A monoclonal antibody designated SBU-3 was produced by the fusion of mouse NS-1 myeloma cells with spleen cells from a BALB/c mouse immunized with sheep trophoblast microvilli. have reported the immunohistological staining of sheep trophoblast with SBU-3 showing that, as early as 21 days of gestation, the monoclonal antibody recognizes an antigen restricted to the binucleate cells of the trophoblast which are located only at sites of invasion of the underlying uterine tissue. Subsequently the antigen appears in the materanl syncytial layer. Immunoprecipitation of I-labelled microvilli by SBU-3 characterization of the antigen on immunoblots, and biochemical analysis all suggest that this monoclonal antibody specifically recognizes a carbohydrate epitope on a series of glycoproteins of molecular weights between 30 000 and 200 000. SBU-3 antigen is present in allantoic fluid but is not detectable in any fetal or adult tissue studied, including maternal and fetal sera. It is suggested that this antigen may have a role in the placentation process.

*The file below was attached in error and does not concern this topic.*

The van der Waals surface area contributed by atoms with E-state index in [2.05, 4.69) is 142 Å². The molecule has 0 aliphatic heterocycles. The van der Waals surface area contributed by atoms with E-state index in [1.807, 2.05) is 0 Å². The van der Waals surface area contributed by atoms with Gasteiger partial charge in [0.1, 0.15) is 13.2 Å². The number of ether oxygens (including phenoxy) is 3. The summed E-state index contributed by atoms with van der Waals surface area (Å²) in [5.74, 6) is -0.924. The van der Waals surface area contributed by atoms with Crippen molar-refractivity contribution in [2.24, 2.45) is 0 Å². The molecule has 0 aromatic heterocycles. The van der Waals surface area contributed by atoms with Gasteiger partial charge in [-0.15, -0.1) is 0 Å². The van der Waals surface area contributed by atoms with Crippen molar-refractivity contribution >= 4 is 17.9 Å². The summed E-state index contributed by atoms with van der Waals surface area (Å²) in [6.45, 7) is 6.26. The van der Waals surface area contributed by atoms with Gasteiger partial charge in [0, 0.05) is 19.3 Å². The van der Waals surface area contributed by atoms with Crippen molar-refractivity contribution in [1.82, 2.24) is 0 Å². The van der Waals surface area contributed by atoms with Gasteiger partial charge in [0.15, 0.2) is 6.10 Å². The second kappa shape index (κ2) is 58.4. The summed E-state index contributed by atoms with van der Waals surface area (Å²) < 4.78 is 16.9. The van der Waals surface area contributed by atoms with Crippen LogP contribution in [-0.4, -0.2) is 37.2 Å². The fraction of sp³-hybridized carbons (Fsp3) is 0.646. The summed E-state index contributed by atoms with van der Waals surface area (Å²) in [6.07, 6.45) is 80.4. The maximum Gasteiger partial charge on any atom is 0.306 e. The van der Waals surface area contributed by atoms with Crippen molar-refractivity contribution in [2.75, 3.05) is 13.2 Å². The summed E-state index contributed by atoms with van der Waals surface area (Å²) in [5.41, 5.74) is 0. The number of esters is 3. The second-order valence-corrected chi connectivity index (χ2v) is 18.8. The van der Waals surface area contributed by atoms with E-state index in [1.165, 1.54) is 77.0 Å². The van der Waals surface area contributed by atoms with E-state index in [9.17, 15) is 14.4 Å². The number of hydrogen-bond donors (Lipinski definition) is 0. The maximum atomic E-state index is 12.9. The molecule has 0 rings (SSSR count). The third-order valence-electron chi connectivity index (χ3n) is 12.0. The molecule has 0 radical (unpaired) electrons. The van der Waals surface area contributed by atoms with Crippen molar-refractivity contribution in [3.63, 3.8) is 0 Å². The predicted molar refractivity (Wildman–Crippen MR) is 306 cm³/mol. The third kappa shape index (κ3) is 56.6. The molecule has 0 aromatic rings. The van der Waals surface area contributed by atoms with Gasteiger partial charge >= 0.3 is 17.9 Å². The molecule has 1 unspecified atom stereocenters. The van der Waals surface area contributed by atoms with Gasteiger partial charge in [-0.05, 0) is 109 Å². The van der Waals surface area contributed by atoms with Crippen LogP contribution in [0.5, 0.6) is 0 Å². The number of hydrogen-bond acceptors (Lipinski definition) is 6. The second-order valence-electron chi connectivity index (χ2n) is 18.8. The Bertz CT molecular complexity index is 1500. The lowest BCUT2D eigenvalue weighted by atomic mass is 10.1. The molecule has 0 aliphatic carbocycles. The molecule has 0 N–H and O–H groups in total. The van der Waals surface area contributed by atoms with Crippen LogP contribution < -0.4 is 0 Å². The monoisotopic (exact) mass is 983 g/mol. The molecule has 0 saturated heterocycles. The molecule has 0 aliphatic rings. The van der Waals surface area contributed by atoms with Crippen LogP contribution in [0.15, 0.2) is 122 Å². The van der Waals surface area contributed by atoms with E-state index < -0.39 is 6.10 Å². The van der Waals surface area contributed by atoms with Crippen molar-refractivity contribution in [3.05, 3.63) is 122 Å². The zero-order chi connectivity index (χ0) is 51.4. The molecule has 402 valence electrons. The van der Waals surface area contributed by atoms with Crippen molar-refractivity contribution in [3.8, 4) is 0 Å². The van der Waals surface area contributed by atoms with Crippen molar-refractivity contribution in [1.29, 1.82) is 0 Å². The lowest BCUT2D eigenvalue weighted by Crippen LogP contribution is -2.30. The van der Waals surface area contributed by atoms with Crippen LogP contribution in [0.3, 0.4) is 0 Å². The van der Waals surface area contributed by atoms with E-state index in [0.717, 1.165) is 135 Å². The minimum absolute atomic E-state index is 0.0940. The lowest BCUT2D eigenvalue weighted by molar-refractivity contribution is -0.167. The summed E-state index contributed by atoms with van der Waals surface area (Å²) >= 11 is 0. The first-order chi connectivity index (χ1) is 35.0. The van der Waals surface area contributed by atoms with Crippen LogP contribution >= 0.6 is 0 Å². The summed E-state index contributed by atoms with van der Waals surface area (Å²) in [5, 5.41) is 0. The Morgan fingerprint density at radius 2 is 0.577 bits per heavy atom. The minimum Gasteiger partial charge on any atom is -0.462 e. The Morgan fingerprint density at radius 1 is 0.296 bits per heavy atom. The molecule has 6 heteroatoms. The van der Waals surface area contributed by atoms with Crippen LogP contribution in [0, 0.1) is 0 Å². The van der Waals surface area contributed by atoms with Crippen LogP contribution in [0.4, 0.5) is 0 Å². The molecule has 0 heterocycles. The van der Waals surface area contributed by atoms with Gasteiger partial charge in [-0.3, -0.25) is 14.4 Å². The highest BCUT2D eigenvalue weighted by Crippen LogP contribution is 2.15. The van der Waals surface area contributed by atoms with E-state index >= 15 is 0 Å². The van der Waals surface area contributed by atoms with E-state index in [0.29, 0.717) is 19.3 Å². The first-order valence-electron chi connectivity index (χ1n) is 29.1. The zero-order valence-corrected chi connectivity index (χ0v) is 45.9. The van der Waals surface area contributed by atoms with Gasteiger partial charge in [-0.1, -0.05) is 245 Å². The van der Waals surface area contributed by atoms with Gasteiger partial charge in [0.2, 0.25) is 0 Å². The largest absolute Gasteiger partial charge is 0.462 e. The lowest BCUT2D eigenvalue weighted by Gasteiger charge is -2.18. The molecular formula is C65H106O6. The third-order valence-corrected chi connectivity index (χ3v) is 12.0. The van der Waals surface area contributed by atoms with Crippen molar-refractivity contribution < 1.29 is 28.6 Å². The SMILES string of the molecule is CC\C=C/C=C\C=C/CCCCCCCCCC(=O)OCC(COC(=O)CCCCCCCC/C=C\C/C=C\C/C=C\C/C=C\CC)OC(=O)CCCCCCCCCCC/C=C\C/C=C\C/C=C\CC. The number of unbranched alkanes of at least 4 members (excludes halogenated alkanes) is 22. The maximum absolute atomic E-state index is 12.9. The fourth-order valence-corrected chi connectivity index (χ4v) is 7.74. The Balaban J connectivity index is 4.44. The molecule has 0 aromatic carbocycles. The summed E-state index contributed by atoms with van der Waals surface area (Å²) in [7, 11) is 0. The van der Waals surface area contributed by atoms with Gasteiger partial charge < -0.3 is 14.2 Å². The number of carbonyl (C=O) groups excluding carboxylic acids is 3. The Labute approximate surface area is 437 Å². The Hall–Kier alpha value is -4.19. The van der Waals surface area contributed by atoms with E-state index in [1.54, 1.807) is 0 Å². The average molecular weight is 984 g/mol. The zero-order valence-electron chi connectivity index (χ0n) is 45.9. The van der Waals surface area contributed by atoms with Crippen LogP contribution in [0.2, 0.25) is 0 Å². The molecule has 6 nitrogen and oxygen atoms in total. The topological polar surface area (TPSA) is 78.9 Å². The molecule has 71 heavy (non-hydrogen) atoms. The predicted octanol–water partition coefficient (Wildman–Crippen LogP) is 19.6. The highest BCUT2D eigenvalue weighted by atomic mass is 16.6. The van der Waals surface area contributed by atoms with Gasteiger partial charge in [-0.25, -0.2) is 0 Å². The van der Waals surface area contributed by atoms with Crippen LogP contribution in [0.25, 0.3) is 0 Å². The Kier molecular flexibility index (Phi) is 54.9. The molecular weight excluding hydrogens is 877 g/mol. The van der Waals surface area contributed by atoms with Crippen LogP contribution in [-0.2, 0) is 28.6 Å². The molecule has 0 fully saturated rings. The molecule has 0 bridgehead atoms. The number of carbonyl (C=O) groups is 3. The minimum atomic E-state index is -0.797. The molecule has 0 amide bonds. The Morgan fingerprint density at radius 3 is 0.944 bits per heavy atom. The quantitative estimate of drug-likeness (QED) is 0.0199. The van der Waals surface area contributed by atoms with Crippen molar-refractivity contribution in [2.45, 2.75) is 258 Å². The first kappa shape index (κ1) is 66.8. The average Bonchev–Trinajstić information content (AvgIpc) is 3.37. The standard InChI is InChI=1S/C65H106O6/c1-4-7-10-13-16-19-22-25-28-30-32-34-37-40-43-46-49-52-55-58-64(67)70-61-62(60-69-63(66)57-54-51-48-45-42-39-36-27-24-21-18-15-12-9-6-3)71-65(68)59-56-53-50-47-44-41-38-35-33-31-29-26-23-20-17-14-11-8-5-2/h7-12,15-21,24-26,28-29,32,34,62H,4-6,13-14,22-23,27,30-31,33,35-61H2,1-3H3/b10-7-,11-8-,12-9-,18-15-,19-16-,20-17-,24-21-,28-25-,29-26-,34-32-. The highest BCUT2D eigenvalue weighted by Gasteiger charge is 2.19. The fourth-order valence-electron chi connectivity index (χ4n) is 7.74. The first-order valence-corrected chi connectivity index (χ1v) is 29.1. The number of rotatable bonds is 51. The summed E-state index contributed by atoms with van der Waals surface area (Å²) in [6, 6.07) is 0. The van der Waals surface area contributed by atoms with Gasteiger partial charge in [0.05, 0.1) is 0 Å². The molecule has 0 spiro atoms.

This paper describes the identification and characterization of a new peptide growth factor. The peptide was isolated from trophoblastic brush border membranes of human placenta. The purified preparation was homogeneous and consisted of a single polypeptide of Mr 34 000 with a pI of about 6.0. This peptide stimulated DNA replication in cultured fibroblasts. The following association was seen between activity and protein: During DEAE-cellulose chromatography, both the 34-kilodalton (kDa) protein and the mitogenic activity displayed identical binding and salt dependence of elution. Nondenaturing electrophoresis at pH 8.3 revealed a comigration of the 34-kDa protein and the DNA replication stimulatory activity. Identical electrophoretic mobilities were displayed for both activity and protein at pH 7.0. These results demonstrate that the preparation is homogeneous and show that growth factor activity is intrinsic to the 34-kDa polypeptide. Binding of the 125I-labeled 34-kDa mitogen to target fibroblastic cells was specific; i.e., nanomolar concentrations of the unlabeled 34-kDa protein competed effectively with the labeled protein, whereas a variety of well-characterized growth factors and hormones were unable to compete even at micromolar levels. Thus the 34-kDa protein interacts with target cells through highly specific surface receptors. Chemical cross-linking techniques were used to investigate the identity of the receptor for the 34-kDa mitogen. Cross-linking of fibroblastic cells containing bound 125I-labeled 34-kDa protein generated a radiolabeled complex of 86 kDa in all four cell types examined.